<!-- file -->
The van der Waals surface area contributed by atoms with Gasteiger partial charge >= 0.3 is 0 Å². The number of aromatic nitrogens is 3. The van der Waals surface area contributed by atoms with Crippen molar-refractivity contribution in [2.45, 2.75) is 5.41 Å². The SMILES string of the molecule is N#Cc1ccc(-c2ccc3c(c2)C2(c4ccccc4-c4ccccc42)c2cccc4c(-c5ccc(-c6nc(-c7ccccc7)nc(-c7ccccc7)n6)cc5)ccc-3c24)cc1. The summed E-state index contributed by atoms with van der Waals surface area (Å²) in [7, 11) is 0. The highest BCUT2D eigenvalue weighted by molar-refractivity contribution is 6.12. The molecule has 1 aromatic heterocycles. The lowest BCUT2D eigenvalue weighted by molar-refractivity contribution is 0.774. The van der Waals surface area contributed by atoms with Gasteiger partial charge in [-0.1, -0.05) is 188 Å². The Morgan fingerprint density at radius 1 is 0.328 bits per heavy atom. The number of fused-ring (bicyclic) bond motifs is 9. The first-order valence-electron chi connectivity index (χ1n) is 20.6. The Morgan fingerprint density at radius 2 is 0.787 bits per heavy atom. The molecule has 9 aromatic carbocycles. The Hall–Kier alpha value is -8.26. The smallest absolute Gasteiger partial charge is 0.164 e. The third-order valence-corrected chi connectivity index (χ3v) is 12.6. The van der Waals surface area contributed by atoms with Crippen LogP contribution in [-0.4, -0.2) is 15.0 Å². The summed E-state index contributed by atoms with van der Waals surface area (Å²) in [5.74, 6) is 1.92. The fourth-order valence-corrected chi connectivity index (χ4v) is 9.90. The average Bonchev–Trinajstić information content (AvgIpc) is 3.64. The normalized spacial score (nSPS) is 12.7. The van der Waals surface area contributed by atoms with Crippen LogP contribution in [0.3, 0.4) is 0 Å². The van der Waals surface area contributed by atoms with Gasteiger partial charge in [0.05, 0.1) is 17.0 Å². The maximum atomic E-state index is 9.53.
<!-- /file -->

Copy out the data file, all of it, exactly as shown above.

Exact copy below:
The van der Waals surface area contributed by atoms with Gasteiger partial charge >= 0.3 is 0 Å². The number of aromatic nitrogens is 3. The van der Waals surface area contributed by atoms with Crippen molar-refractivity contribution in [2.45, 2.75) is 5.41 Å². The SMILES string of the molecule is N#Cc1ccc(-c2ccc3c(c2)C2(c4ccccc4-c4ccccc42)c2cccc4c(-c5ccc(-c6nc(-c7ccccc7)nc(-c7ccccc7)n6)cc5)ccc-3c24)cc1. The summed E-state index contributed by atoms with van der Waals surface area (Å²) in [7, 11) is 0. The highest BCUT2D eigenvalue weighted by molar-refractivity contribution is 6.12. The molecule has 1 aromatic heterocycles. The lowest BCUT2D eigenvalue weighted by molar-refractivity contribution is 0.774. The van der Waals surface area contributed by atoms with Gasteiger partial charge in [-0.1, -0.05) is 188 Å². The Morgan fingerprint density at radius 1 is 0.328 bits per heavy atom. The number of fused-ring (bicyclic) bond motifs is 9. The first-order valence-electron chi connectivity index (χ1n) is 20.6. The Morgan fingerprint density at radius 2 is 0.787 bits per heavy atom. The molecule has 9 aromatic carbocycles. The Hall–Kier alpha value is -8.26. The smallest absolute Gasteiger partial charge is 0.164 e. The third-order valence-corrected chi connectivity index (χ3v) is 12.6. The van der Waals surface area contributed by atoms with Crippen LogP contribution in [-0.4, -0.2) is 15.0 Å². The summed E-state index contributed by atoms with van der Waals surface area (Å²) in [5.74, 6) is 1.92. The fourth-order valence-corrected chi connectivity index (χ4v) is 9.90. The average Bonchev–Trinajstić information content (AvgIpc) is 3.64. The normalized spacial score (nSPS) is 12.7. The van der Waals surface area contributed by atoms with Crippen LogP contribution in [0.3, 0.4) is 0 Å². The van der Waals surface area contributed by atoms with Gasteiger partial charge in [0.05, 0.1) is 17.0 Å². The maximum atomic E-state index is 9.53.